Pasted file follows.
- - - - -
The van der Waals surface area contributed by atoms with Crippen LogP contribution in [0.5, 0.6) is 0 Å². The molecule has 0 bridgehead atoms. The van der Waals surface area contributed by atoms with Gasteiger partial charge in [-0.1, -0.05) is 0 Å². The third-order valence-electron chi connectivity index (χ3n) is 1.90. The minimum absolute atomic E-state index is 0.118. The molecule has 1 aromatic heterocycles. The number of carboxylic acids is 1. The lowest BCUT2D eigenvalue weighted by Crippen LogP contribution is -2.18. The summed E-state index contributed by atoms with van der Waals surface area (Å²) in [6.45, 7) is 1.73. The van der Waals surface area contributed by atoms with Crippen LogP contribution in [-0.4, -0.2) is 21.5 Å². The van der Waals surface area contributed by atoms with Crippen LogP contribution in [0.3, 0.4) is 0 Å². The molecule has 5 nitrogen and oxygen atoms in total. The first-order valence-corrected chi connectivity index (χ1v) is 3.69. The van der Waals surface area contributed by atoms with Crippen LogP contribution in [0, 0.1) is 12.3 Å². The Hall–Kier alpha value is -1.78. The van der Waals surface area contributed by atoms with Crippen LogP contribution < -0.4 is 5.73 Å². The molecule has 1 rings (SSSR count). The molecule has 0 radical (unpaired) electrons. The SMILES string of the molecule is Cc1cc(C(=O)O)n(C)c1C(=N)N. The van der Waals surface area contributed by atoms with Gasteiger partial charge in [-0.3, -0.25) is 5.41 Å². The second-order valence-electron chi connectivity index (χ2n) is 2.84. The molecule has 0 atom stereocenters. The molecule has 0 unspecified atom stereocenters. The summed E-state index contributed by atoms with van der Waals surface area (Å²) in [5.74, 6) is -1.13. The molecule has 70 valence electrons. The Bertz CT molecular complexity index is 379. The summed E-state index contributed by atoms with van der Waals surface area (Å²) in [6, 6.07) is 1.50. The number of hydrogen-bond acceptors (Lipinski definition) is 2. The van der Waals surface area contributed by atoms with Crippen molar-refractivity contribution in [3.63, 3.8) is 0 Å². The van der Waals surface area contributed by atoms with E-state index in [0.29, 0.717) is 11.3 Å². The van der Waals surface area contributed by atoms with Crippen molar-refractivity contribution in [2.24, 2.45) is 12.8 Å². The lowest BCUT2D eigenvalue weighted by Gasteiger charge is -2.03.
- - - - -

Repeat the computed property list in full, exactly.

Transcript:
The van der Waals surface area contributed by atoms with Crippen LogP contribution in [0.5, 0.6) is 0 Å². The molecule has 0 bridgehead atoms. The van der Waals surface area contributed by atoms with Gasteiger partial charge in [-0.1, -0.05) is 0 Å². The third-order valence-electron chi connectivity index (χ3n) is 1.90. The minimum absolute atomic E-state index is 0.118. The molecule has 1 aromatic heterocycles. The number of carboxylic acids is 1. The lowest BCUT2D eigenvalue weighted by Crippen LogP contribution is -2.18. The summed E-state index contributed by atoms with van der Waals surface area (Å²) in [6.45, 7) is 1.73. The van der Waals surface area contributed by atoms with Crippen LogP contribution in [-0.4, -0.2) is 21.5 Å². The van der Waals surface area contributed by atoms with Crippen LogP contribution in [0.3, 0.4) is 0 Å². The molecule has 5 nitrogen and oxygen atoms in total. The first-order valence-corrected chi connectivity index (χ1v) is 3.69. The van der Waals surface area contributed by atoms with Crippen LogP contribution in [0, 0.1) is 12.3 Å². The Hall–Kier alpha value is -1.78. The van der Waals surface area contributed by atoms with Crippen LogP contribution < -0.4 is 5.73 Å². The molecule has 1 rings (SSSR count). The molecule has 0 radical (unpaired) electrons. The SMILES string of the molecule is Cc1cc(C(=O)O)n(C)c1C(=N)N. The van der Waals surface area contributed by atoms with Gasteiger partial charge in [-0.3, -0.25) is 5.41 Å². The second-order valence-electron chi connectivity index (χ2n) is 2.84. The molecule has 0 atom stereocenters. The molecule has 0 unspecified atom stereocenters. The summed E-state index contributed by atoms with van der Waals surface area (Å²) in [5.74, 6) is -1.13. The molecule has 70 valence electrons. The Bertz CT molecular complexity index is 379. The summed E-state index contributed by atoms with van der Waals surface area (Å²) in [6, 6.07) is 1.50. The number of hydrogen-bond acceptors (Lipinski definition) is 2. The van der Waals surface area contributed by atoms with Crippen molar-refractivity contribution in [3.63, 3.8) is 0 Å². The van der Waals surface area contributed by atoms with E-state index in [0.29, 0.717) is 11.3 Å². The van der Waals surface area contributed by atoms with Crippen molar-refractivity contribution in [2.24, 2.45) is 12.8 Å². The lowest BCUT2D eigenvalue weighted by Gasteiger charge is -2.03.